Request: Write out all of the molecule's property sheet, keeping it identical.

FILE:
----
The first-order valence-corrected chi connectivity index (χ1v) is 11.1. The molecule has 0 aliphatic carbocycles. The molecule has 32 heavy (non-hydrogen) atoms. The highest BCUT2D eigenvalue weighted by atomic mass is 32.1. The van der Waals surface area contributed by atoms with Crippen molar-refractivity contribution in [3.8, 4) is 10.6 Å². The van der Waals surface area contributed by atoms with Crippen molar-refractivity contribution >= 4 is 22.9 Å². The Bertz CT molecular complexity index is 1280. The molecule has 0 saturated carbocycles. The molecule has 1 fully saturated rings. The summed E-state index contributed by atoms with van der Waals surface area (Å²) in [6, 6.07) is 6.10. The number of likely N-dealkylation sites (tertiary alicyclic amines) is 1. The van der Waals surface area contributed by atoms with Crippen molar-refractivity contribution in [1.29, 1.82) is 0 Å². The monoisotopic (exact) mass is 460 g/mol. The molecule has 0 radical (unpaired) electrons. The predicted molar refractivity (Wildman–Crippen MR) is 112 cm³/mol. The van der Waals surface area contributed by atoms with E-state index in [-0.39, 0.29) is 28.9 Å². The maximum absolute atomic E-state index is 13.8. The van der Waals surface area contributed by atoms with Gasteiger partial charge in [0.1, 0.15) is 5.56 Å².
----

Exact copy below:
The first-order valence-corrected chi connectivity index (χ1v) is 11.1. The molecule has 0 aliphatic carbocycles. The molecule has 32 heavy (non-hydrogen) atoms. The highest BCUT2D eigenvalue weighted by atomic mass is 32.1. The van der Waals surface area contributed by atoms with Crippen molar-refractivity contribution in [3.8, 4) is 10.6 Å². The van der Waals surface area contributed by atoms with Crippen molar-refractivity contribution >= 4 is 22.9 Å². The Bertz CT molecular complexity index is 1280. The molecule has 0 saturated carbocycles. The molecule has 1 fully saturated rings. The summed E-state index contributed by atoms with van der Waals surface area (Å²) in [6, 6.07) is 6.10. The number of likely N-dealkylation sites (tertiary alicyclic amines) is 1. The van der Waals surface area contributed by atoms with Crippen molar-refractivity contribution in [1.29, 1.82) is 0 Å². The monoisotopic (exact) mass is 460 g/mol. The molecule has 0 radical (unpaired) electrons. The predicted molar refractivity (Wildman–Crippen MR) is 112 cm³/mol. The van der Waals surface area contributed by atoms with E-state index in [-0.39, 0.29) is 28.9 Å². The maximum absolute atomic E-state index is 13.8. The van der Waals surface area contributed by atoms with Gasteiger partial charge in [0.1, 0.15) is 5.56 Å².